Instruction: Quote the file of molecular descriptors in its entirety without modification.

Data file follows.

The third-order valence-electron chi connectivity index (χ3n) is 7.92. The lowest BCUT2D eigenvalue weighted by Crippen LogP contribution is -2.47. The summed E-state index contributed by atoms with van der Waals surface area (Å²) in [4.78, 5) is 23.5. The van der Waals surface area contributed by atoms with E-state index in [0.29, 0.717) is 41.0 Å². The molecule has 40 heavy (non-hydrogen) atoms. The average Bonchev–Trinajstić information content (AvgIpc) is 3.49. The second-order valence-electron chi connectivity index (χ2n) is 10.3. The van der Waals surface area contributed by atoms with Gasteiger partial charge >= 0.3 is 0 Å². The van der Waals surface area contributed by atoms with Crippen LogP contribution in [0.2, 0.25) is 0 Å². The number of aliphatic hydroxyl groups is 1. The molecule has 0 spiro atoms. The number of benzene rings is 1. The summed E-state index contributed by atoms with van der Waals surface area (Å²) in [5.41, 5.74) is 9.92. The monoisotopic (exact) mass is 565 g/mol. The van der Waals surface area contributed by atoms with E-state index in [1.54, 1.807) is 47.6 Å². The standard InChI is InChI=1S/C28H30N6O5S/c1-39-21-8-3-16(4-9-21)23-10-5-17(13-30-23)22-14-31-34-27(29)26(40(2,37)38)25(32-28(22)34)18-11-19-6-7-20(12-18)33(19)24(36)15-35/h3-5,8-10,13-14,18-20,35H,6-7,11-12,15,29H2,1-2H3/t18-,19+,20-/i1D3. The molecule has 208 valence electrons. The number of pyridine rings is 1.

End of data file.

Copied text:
The third-order valence-electron chi connectivity index (χ3n) is 7.92. The lowest BCUT2D eigenvalue weighted by Crippen LogP contribution is -2.47. The summed E-state index contributed by atoms with van der Waals surface area (Å²) in [4.78, 5) is 23.5. The van der Waals surface area contributed by atoms with E-state index in [0.29, 0.717) is 41.0 Å². The molecule has 40 heavy (non-hydrogen) atoms. The average Bonchev–Trinajstić information content (AvgIpc) is 3.49. The second-order valence-electron chi connectivity index (χ2n) is 10.3. The van der Waals surface area contributed by atoms with Gasteiger partial charge >= 0.3 is 0 Å². The van der Waals surface area contributed by atoms with Crippen LogP contribution in [0.2, 0.25) is 0 Å². The number of aliphatic hydroxyl groups is 1. The molecule has 0 spiro atoms. The number of benzene rings is 1. The summed E-state index contributed by atoms with van der Waals surface area (Å²) in [5.41, 5.74) is 9.92. The monoisotopic (exact) mass is 565 g/mol. The van der Waals surface area contributed by atoms with E-state index in [1.54, 1.807) is 47.6 Å². The standard InChI is InChI=1S/C28H30N6O5S/c1-39-21-8-3-16(4-9-21)23-10-5-17(13-30-23)22-14-31-34-27(29)26(40(2,37)38)25(32-28(22)34)18-11-19-6-7-20(12-18)33(19)24(36)15-35/h3-5,8-10,13-14,18-20,35H,6-7,11-12,15,29H2,1-2H3/t18-,19+,20-/i1D3. The molecule has 208 valence electrons. The number of pyridine rings is 1.